Dell OptiPlex 755 review
A nice design and plenty of power, but a few odd choices and a high price limit its appeal.
Review Date: 16 Apr 2008
Reviewed By: David Bayon
Price when reviewed: (£576 inc VAT)
Dell's OptiPlex 755 uses a slimline case, just like the NEC, that can be positioned either horizontally or vertically. It's one of the dearer systems this month at £490, but compared with the competition it doesn't quite offer enough to justify that.
The core specification is a mix of good and unusual choices. The 2.66GHz Core 2 Duo E6750 is more than quick enough for daily tasks, and with 2GB of RAM it eased to 1.31 in our benchmarks. The 160GB hard disk is also the most popular capacity in this group test. A card reader on the front is a nice touch, too, as is the Bluetooth keyboard and mouse set.
But there are some puzzling choices. The inclusion of an ATi Radeon HD 2400 Pro graphics card is particularly baffling in a business PC: not only is gaming ability moot, it also boosts the idle power consumption to 49W - the highest of the group. Idle noise is also higher than all but the little Lenovo, yet the Dell doesn't have the tiny case to use as an excuse.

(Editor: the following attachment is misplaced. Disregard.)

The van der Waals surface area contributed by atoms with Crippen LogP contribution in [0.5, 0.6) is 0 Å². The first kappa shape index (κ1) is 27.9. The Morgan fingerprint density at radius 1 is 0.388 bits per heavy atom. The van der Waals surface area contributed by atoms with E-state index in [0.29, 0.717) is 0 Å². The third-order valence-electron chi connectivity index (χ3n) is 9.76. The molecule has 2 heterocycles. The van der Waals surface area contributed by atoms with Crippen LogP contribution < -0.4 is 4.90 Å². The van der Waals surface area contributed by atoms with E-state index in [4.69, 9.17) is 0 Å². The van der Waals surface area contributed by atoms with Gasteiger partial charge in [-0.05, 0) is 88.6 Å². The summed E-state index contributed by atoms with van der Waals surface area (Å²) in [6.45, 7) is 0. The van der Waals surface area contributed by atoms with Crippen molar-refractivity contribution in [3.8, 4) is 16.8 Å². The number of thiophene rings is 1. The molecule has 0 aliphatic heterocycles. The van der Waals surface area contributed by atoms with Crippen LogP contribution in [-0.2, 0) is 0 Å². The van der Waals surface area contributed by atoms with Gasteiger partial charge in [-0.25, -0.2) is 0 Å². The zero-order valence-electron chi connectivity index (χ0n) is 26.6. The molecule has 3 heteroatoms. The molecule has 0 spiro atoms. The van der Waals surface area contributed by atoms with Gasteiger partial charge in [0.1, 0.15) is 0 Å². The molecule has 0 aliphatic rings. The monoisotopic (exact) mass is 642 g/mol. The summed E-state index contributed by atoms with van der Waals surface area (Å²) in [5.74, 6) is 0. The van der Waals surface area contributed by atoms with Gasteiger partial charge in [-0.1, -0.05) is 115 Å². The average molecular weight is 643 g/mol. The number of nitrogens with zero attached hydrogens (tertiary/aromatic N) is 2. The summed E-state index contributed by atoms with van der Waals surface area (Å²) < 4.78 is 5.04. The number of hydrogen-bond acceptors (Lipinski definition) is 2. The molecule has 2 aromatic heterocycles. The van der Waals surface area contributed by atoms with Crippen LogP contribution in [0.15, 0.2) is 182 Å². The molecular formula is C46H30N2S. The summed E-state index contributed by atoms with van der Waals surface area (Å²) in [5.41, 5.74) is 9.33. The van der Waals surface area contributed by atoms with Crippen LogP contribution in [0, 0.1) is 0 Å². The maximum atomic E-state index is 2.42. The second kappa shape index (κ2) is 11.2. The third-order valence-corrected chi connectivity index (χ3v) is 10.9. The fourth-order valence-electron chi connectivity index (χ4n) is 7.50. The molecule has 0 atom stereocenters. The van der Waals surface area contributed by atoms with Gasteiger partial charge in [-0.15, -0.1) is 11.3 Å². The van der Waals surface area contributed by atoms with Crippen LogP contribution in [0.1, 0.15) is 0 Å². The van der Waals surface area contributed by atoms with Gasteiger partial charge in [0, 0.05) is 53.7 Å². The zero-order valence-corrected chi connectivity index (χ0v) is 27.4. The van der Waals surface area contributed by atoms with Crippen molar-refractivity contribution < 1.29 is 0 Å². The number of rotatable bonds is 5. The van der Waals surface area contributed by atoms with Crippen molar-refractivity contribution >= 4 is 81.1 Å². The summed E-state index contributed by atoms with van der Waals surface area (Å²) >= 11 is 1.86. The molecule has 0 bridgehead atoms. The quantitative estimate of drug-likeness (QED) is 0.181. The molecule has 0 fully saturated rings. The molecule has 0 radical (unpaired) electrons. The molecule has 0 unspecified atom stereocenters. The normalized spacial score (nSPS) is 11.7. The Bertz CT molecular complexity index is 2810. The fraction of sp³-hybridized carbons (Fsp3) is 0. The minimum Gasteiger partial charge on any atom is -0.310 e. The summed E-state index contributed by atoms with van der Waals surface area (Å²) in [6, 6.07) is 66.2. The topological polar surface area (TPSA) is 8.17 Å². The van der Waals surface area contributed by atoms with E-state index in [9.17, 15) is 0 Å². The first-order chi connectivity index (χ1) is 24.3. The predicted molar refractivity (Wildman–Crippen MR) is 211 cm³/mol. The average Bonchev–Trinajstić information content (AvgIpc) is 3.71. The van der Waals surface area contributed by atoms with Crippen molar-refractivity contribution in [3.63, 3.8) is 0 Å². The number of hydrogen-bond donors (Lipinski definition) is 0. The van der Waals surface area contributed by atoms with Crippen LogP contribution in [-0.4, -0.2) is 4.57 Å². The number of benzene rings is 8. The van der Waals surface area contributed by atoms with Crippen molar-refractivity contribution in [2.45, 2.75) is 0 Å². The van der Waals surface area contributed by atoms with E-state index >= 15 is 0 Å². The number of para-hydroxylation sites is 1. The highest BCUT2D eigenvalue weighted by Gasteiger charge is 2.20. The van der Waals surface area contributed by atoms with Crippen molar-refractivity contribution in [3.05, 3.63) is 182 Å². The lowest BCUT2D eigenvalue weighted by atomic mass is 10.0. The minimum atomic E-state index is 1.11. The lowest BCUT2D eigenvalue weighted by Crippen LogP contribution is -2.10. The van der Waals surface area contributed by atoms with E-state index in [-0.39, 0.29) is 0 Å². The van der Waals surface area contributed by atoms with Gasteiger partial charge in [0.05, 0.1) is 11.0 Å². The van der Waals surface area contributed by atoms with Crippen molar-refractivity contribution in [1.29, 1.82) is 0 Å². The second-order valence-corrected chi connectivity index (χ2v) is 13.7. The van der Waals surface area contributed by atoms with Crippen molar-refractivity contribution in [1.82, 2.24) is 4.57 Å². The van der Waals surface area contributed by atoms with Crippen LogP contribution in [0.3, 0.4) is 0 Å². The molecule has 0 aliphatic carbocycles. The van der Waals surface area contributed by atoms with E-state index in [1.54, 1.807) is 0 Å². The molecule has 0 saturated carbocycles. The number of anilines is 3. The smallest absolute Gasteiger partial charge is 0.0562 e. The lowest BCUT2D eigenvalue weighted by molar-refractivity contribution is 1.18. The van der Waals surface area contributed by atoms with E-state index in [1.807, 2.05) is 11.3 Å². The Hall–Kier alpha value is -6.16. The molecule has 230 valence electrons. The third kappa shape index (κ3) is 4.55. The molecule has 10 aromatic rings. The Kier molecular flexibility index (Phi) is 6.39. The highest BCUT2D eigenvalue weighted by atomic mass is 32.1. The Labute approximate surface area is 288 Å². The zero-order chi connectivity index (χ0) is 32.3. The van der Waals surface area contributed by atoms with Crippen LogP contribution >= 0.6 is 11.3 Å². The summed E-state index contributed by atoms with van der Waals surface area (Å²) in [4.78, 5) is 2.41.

Components aside, though, we like the Dell chassis with its simple opening mechanism. A quick pull of a plastic lock clicks the side panel open, and a conveniently placed Kensington lock slot allows you to keep the case closed as well as secured to a desk. The optical drive blocks access to the hard disk, but the case is well cooled by a front fan with its own funnelling enclosure to direct air back towards the rear. Only one RAM slot was filled in our sample, although reaching the remaining three free ones is a tortuous task.
The BIOS features chassis-intrusion detection, and you can choose to sign up to the Computrace tracking service for added peace of mind. Dell's PCs come with a three year on-site warranty, with next-business-day response time, and the company performed well in the PCs category of our 2007 Reliability & Service Awards. Alas, next to the better-equipped NEC and the greener Fujitsu, the Dell OptiPlex 755 doesn't offer enough features, so the price looks a touch high.
Author: David Bayon
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